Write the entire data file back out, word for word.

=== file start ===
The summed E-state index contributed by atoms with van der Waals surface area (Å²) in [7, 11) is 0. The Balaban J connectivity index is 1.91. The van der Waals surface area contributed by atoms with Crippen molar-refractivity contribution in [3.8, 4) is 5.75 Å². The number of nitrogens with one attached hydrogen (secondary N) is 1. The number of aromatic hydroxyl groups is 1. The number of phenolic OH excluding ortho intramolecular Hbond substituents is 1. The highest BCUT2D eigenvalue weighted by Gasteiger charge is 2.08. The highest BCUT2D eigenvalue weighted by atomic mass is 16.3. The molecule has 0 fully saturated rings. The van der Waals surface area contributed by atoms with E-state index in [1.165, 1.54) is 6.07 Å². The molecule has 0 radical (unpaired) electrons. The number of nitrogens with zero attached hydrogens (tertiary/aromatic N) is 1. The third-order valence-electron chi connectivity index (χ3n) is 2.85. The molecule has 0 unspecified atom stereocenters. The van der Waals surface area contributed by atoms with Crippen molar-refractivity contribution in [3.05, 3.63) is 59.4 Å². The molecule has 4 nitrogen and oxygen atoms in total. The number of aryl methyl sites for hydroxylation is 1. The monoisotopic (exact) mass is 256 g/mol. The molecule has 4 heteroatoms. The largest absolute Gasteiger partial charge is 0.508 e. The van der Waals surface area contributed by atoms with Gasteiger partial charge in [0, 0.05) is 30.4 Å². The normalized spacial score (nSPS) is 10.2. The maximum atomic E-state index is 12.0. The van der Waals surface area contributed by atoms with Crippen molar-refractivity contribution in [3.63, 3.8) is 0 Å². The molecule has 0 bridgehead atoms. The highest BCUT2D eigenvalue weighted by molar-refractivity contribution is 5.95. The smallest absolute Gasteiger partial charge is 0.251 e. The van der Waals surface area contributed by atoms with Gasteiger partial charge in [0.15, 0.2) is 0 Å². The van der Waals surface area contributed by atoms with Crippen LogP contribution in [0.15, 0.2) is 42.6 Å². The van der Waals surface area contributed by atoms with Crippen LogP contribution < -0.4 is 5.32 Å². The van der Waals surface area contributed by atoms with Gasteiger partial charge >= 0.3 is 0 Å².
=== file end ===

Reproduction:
The summed E-state index contributed by atoms with van der Waals surface area (Å²) in [7, 11) is 0. The Balaban J connectivity index is 1.91. The van der Waals surface area contributed by atoms with Crippen molar-refractivity contribution in [3.8, 4) is 5.75 Å². The number of nitrogens with one attached hydrogen (secondary N) is 1. The number of aromatic hydroxyl groups is 1. The number of phenolic OH excluding ortho intramolecular Hbond substituents is 1. The highest BCUT2D eigenvalue weighted by Gasteiger charge is 2.08. The highest BCUT2D eigenvalue weighted by atomic mass is 16.3. The molecule has 0 fully saturated rings. The van der Waals surface area contributed by atoms with E-state index in [1.165, 1.54) is 6.07 Å². The molecule has 0 radical (unpaired) electrons. The number of nitrogens with zero attached hydrogens (tertiary/aromatic N) is 1. The third-order valence-electron chi connectivity index (χ3n) is 2.85. The molecule has 0 unspecified atom stereocenters. The van der Waals surface area contributed by atoms with Crippen molar-refractivity contribution in [3.05, 3.63) is 59.4 Å². The molecule has 4 nitrogen and oxygen atoms in total. The number of aryl methyl sites for hydroxylation is 1. The monoisotopic (exact) mass is 256 g/mol. The molecule has 4 heteroatoms. The largest absolute Gasteiger partial charge is 0.508 e. The van der Waals surface area contributed by atoms with Gasteiger partial charge in [0, 0.05) is 30.4 Å². The normalized spacial score (nSPS) is 10.2. The maximum atomic E-state index is 12.0. The van der Waals surface area contributed by atoms with Crippen molar-refractivity contribution in [3.63, 3.8) is 0 Å². The molecule has 0 bridgehead atoms. The highest BCUT2D eigenvalue weighted by molar-refractivity contribution is 5.95. The smallest absolute Gasteiger partial charge is 0.251 e. The van der Waals surface area contributed by atoms with Gasteiger partial charge in [0.15, 0.2) is 0 Å². The van der Waals surface area contributed by atoms with Crippen LogP contribution in [0.15, 0.2) is 42.6 Å². The van der Waals surface area contributed by atoms with Crippen LogP contribution < -0.4 is 5.32 Å². The van der Waals surface area contributed by atoms with Gasteiger partial charge >= 0.3 is 0 Å².